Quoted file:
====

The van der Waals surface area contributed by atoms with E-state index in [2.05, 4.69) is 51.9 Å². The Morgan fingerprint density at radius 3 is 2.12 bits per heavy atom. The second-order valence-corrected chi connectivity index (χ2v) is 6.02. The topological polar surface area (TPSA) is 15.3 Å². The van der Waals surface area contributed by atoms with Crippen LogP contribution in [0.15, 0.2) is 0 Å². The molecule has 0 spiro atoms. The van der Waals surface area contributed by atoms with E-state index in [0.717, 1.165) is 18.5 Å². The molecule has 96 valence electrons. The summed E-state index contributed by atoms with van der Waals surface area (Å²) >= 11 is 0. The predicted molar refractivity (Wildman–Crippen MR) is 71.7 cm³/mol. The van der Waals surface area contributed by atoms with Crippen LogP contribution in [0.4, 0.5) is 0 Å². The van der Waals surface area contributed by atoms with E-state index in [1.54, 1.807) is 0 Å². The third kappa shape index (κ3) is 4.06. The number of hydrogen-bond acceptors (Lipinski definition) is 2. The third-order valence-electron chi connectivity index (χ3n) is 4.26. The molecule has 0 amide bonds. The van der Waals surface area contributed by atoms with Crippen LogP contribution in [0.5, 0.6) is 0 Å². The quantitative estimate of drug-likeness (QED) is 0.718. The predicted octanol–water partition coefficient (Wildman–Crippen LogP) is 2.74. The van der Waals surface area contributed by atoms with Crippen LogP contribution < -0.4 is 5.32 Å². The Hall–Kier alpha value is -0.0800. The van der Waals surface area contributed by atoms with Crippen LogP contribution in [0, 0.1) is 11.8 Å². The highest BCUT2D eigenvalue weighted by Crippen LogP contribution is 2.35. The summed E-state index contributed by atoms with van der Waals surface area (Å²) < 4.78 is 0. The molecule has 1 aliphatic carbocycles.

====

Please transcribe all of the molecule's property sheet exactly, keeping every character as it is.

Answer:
The van der Waals surface area contributed by atoms with E-state index in [2.05, 4.69) is 51.9 Å². The Morgan fingerprint density at radius 3 is 2.12 bits per heavy atom. The second-order valence-corrected chi connectivity index (χ2v) is 6.02. The topological polar surface area (TPSA) is 15.3 Å². The van der Waals surface area contributed by atoms with Crippen LogP contribution in [0.15, 0.2) is 0 Å². The molecule has 0 spiro atoms. The van der Waals surface area contributed by atoms with E-state index in [0.717, 1.165) is 18.5 Å². The molecule has 96 valence electrons. The summed E-state index contributed by atoms with van der Waals surface area (Å²) >= 11 is 0. The predicted molar refractivity (Wildman–Crippen MR) is 71.7 cm³/mol. The van der Waals surface area contributed by atoms with Crippen LogP contribution in [0.4, 0.5) is 0 Å². The van der Waals surface area contributed by atoms with E-state index in [1.54, 1.807) is 0 Å². The third kappa shape index (κ3) is 4.06. The number of hydrogen-bond acceptors (Lipinski definition) is 2. The third-order valence-electron chi connectivity index (χ3n) is 4.26. The molecule has 0 amide bonds. The van der Waals surface area contributed by atoms with Crippen LogP contribution in [0.5, 0.6) is 0 Å². The quantitative estimate of drug-likeness (QED) is 0.718. The predicted octanol–water partition coefficient (Wildman–Crippen LogP) is 2.74. The van der Waals surface area contributed by atoms with Crippen LogP contribution < -0.4 is 5.32 Å². The Hall–Kier alpha value is -0.0800. The van der Waals surface area contributed by atoms with Crippen LogP contribution in [0, 0.1) is 11.8 Å². The highest BCUT2D eigenvalue weighted by Crippen LogP contribution is 2.35. The summed E-state index contributed by atoms with van der Waals surface area (Å²) < 4.78 is 0. The molecule has 1 aliphatic carbocycles.